Oswald's spot is at the corner of the building, which has been recreated behind sheets of Plexiglas with period-correct boxes. The rest of the museum tells the story of John F. Kennedy and of his assassination. One of the difficulties for the curators of the 6th Floor Museum is that no one knows exactly how those boxes were arranged, as the police photo-ops after the assassination all showed the boxes in different configurations. This provides even more fodder for the conspracists who stand on the street below, newspaper clips at the ready, ready to charge you to hear their theories.

On the street itself, in the second lane, are two white Xs. These are the two spots where Kennedy was shot, though everyone is quick to point out that they are "approximate." I suppose this means that the actual location might be a foot or two in either direction, which is close enough for me.

I spend a lot of time in the shade of the WPA shelter on the grassy knoll, watching the traffic pass. Something unusual happens when cars reach those Xs: they move out of the way. Of every hundred cars, maybe five treat Elm like any other road and move straight over the assassination spot. Most merge into other lanes for a moment; some skirt the edge of the middle lane, tires on one dashed line.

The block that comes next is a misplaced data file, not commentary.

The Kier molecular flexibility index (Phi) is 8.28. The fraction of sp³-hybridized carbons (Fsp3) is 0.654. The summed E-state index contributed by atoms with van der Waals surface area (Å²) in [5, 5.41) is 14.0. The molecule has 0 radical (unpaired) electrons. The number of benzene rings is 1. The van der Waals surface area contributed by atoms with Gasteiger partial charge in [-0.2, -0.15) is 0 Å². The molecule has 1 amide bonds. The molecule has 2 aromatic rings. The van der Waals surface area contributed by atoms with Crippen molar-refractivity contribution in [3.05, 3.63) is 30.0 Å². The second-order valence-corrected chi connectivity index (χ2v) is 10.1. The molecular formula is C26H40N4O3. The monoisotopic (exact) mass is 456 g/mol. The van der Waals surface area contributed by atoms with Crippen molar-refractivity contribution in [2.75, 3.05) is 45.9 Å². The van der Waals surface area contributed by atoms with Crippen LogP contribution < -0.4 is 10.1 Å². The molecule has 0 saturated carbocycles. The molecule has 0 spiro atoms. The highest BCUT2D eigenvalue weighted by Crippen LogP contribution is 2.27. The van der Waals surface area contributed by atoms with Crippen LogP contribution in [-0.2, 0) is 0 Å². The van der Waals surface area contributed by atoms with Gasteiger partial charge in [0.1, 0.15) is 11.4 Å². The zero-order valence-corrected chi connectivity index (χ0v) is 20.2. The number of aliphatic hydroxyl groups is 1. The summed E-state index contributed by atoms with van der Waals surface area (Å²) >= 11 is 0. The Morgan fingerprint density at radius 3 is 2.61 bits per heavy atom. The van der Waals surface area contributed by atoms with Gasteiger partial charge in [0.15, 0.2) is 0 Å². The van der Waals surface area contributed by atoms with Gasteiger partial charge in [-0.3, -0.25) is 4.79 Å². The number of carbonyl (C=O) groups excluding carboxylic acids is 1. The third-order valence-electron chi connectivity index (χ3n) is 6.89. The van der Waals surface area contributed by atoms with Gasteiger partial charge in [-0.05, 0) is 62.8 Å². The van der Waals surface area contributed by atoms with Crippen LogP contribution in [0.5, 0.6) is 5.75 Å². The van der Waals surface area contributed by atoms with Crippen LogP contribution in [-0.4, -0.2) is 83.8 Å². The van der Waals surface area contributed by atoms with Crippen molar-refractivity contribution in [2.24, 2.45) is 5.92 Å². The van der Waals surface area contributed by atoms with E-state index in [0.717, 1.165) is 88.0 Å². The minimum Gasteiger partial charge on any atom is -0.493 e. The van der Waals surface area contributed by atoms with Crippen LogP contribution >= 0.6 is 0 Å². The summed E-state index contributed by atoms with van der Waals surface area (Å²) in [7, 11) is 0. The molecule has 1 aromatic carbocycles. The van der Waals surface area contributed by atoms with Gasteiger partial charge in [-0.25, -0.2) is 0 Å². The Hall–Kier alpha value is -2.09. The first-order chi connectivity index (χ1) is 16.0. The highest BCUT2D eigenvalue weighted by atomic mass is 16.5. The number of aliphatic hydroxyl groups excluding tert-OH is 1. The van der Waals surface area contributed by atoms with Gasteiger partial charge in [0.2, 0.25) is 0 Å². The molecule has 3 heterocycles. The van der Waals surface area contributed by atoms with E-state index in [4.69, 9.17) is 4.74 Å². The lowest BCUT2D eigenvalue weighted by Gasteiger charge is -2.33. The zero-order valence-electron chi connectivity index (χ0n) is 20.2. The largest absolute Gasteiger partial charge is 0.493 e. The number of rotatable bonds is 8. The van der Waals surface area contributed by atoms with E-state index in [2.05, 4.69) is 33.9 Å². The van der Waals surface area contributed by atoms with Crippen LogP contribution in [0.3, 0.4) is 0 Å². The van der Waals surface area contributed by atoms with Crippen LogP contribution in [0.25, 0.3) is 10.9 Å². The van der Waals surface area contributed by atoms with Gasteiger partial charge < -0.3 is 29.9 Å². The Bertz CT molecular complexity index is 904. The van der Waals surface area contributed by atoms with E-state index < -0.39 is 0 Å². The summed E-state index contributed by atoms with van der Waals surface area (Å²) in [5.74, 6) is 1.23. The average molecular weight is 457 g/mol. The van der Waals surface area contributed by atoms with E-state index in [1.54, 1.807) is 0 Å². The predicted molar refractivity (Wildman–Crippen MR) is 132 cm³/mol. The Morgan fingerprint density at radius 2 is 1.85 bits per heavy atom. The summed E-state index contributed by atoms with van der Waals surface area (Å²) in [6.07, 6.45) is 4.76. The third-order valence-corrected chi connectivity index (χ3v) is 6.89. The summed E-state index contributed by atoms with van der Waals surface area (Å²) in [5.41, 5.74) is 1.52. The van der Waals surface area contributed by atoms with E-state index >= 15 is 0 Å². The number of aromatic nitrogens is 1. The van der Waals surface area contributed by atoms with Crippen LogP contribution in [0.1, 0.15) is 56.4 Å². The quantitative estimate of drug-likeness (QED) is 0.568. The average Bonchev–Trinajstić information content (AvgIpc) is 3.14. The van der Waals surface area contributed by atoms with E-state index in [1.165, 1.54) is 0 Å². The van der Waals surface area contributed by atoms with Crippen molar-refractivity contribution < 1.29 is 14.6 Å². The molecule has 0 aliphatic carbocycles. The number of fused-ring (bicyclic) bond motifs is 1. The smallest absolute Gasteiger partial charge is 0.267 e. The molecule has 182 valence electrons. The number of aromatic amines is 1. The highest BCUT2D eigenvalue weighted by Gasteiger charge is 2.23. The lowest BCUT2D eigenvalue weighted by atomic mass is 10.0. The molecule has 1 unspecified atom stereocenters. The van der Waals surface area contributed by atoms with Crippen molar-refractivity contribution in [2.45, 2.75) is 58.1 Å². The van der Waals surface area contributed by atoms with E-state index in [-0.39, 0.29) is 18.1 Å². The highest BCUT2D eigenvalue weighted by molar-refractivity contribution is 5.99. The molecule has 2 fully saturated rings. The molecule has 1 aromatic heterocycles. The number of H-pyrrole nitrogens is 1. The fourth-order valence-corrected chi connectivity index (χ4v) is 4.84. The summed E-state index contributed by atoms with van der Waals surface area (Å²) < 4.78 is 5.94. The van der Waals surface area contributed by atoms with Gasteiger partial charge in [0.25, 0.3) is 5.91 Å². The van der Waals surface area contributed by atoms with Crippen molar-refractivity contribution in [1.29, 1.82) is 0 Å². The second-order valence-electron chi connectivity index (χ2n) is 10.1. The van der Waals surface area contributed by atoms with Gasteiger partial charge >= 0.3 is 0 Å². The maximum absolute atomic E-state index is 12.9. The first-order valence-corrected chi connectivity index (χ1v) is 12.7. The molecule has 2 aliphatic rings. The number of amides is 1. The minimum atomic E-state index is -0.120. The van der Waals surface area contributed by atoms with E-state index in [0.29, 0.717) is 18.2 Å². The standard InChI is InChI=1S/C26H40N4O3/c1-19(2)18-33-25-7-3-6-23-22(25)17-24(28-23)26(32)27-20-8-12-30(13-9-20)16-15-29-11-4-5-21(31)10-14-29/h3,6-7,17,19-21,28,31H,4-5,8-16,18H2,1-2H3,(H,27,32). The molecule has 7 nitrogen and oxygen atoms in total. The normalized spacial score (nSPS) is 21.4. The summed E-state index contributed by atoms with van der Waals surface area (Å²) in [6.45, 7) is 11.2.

Whether this is respect for the dead or driver's instinct, I can't say.

Thursday, June 29, 2006

Glen Rose, Texas

You should plan to arrive at the Creation Evidence Museum on the hour, because that's when the tour begins. Actually, "tour" would be more accurate, since at the Creation Evidence Museum the word refers not to a physical journey that involves a series of stops and ends at the starting point, but an explanatory video in a single-room trailer home. The narrator of the video is Carl Baugh, founder of the CEM, doctorate in a field that varies from time to time, and tireless researcher of research that only he understands.

When you get to the museum, you will most likely have your choice of seats, as things haven't been too busy lately. The future looks bright, however, and the construction of the building next door should continue soon. This new building, the permanent home of the Creation Evidence Museum, will contain the world's largest hyperbaric biosphere, since everyone knows that the prediluvian world had an atmospheric pressure much greater than ours today, and that the crystalline matrix that separated the waters of the earth from the waters of heaven—as described in the Book of Genesis—filtered out all wavelengths of light except for magenta. It was this matrix that God punctured (here Baugh gestures with his finger, as if popping a bubble) to cause the world to flood, and bringing us to our modern day.